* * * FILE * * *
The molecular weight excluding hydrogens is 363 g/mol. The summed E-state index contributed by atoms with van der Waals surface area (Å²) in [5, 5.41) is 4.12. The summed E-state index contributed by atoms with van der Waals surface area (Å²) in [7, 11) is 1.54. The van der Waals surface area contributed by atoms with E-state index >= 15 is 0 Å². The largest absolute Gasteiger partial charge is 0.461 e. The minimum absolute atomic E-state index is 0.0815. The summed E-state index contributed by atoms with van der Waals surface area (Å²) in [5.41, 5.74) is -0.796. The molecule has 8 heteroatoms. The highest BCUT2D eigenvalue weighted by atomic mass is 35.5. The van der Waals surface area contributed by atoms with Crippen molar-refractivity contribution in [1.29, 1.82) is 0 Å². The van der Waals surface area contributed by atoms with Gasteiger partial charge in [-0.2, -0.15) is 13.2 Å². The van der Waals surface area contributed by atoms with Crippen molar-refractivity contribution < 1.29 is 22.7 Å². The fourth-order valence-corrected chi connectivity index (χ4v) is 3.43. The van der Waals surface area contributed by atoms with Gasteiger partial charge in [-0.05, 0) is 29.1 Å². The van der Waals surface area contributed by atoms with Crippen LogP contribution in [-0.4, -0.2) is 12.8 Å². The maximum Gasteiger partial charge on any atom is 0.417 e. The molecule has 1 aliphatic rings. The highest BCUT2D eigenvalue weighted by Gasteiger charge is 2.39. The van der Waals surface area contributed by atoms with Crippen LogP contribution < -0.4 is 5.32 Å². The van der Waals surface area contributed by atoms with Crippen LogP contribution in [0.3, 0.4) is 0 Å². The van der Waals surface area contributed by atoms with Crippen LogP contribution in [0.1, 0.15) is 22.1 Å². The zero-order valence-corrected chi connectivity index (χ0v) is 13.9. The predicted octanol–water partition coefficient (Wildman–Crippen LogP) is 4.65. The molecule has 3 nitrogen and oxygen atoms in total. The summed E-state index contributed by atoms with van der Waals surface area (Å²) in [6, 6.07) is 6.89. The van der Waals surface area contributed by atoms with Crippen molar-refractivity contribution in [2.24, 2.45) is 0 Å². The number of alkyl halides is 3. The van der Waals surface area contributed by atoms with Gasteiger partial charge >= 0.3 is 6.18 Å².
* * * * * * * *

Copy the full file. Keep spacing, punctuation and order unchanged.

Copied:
The molecular weight excluding hydrogens is 363 g/mol. The summed E-state index contributed by atoms with van der Waals surface area (Å²) in [5, 5.41) is 4.12. The summed E-state index contributed by atoms with van der Waals surface area (Å²) in [7, 11) is 1.54. The van der Waals surface area contributed by atoms with E-state index >= 15 is 0 Å². The largest absolute Gasteiger partial charge is 0.461 e. The minimum absolute atomic E-state index is 0.0815. The summed E-state index contributed by atoms with van der Waals surface area (Å²) in [5.41, 5.74) is -0.796. The molecule has 8 heteroatoms. The highest BCUT2D eigenvalue weighted by atomic mass is 35.5. The van der Waals surface area contributed by atoms with Crippen molar-refractivity contribution in [1.29, 1.82) is 0 Å². The van der Waals surface area contributed by atoms with Gasteiger partial charge in [-0.2, -0.15) is 13.2 Å². The van der Waals surface area contributed by atoms with Crippen molar-refractivity contribution < 1.29 is 22.7 Å². The fourth-order valence-corrected chi connectivity index (χ4v) is 3.43. The van der Waals surface area contributed by atoms with Gasteiger partial charge in [-0.05, 0) is 29.1 Å². The van der Waals surface area contributed by atoms with Crippen LogP contribution in [-0.4, -0.2) is 12.8 Å². The maximum Gasteiger partial charge on any atom is 0.417 e. The molecule has 1 aliphatic rings. The highest BCUT2D eigenvalue weighted by Gasteiger charge is 2.39. The van der Waals surface area contributed by atoms with Crippen LogP contribution < -0.4 is 5.32 Å². The van der Waals surface area contributed by atoms with Crippen LogP contribution in [0.3, 0.4) is 0 Å². The van der Waals surface area contributed by atoms with Crippen LogP contribution in [0.1, 0.15) is 22.1 Å². The zero-order valence-corrected chi connectivity index (χ0v) is 13.9. The predicted octanol–water partition coefficient (Wildman–Crippen LogP) is 4.65. The molecule has 3 nitrogen and oxygen atoms in total. The summed E-state index contributed by atoms with van der Waals surface area (Å²) in [6, 6.07) is 6.89. The van der Waals surface area contributed by atoms with Crippen molar-refractivity contribution in [2.24, 2.45) is 0 Å². The number of alkyl halides is 3. The van der Waals surface area contributed by atoms with Gasteiger partial charge >= 0.3 is 6.18 Å².